July 5, 2021
Q. Are you expecting Giannis to play in Game 1?
MIKE BUDENHOLZER: No, we'll continue to update it. He's had a good day. He's making good progress. But I don't have expectations either way.
Q. What does a good day entail? What has he done? Where is at physically? What has he done today?
MIKE BUDENHOLZER: Yeah, he's done court work again today. He's making progress and we'll continue to update.
Q. Is he going to practice?
MIKE BUDENHOLZER: I think he may walk through a few things, but we'll kind of determine that when we get out there.
Q. Booker and Paul are such a big part of their offense. What do you want your guys to focus on against them?
MIKE BUDENHOLZER: They're very special players. They're gifted, talented. We have to do our best to make everything hard on them. Limit their easy looks. Limit their good looks. Keep them off the free throw line. I feel like we have a lot of guys we can throw at them, but they test you and challenge you like great players do.
Q. You don't have anyone on the roster with Finals experience. This is your first Finals as a head coach. What was it like walking in and seeing The Finals logo everywhere, and what do you have to do to keep your guys in the right mindset?
MIKE BUDENHOLZER: Just dig into our routines, dig into our preparation while at the same time keeping it clean, keeping it simple and getting ready to go play a basketball game. You certainly understand that you're one of the last two teams standing and this a special place to get to, but at the end of the day, there's more work to be done and you just focus on that work.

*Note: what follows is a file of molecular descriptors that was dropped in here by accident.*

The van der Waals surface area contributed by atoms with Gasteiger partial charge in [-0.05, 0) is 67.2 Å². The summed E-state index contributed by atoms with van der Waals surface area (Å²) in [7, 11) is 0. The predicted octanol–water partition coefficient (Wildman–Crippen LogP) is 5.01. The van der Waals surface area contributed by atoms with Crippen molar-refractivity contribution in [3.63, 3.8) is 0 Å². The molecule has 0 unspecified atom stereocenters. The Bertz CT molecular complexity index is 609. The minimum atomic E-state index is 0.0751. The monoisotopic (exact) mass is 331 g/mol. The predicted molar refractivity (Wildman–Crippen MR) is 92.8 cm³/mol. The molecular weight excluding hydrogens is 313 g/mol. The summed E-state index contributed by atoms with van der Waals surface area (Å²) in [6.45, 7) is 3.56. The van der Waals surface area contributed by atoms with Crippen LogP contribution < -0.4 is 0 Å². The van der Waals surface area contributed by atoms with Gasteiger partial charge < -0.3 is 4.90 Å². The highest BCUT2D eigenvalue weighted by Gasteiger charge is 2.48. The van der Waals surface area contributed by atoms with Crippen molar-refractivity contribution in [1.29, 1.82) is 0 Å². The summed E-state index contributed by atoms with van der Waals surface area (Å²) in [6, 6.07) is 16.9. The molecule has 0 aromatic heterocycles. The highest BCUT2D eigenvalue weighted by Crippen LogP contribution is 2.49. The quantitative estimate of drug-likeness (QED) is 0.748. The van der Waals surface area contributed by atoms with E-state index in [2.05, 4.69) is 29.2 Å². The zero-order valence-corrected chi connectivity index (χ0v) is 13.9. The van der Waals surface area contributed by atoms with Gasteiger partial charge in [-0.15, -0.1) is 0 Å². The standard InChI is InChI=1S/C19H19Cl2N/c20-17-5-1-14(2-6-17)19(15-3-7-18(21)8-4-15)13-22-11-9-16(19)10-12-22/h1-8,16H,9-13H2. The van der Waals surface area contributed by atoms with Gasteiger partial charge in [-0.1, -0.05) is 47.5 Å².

Q. Could you expand on with Giannis? Is it shooting? Is it cutting? Is he getting that explosiveness back? What is he actually doing and is it more than what he was doing the last time he was on the court?
MIKE BUDENHOLZER: I'm just going to leave it. He did court work. So he's making progress and we're pleased that he's making progress.
Q. Being somebody who kind of started your career overseas and worked your way up, how much can you relate to somebody's journey like P.J. Tucker, who has really grinded to get to this point?
MIKE BUDENHOLZER: Yeah, I wouldn't equate my journey at all, or at least the fact that -- but I love that he started and played in Europe. Those guys, whether they be American players or international players, that kind of start and grow in that environment and find a way to make it to the NBA and have a huge impact on winning. Wherever P.J. Tucker goes, he's been a winner.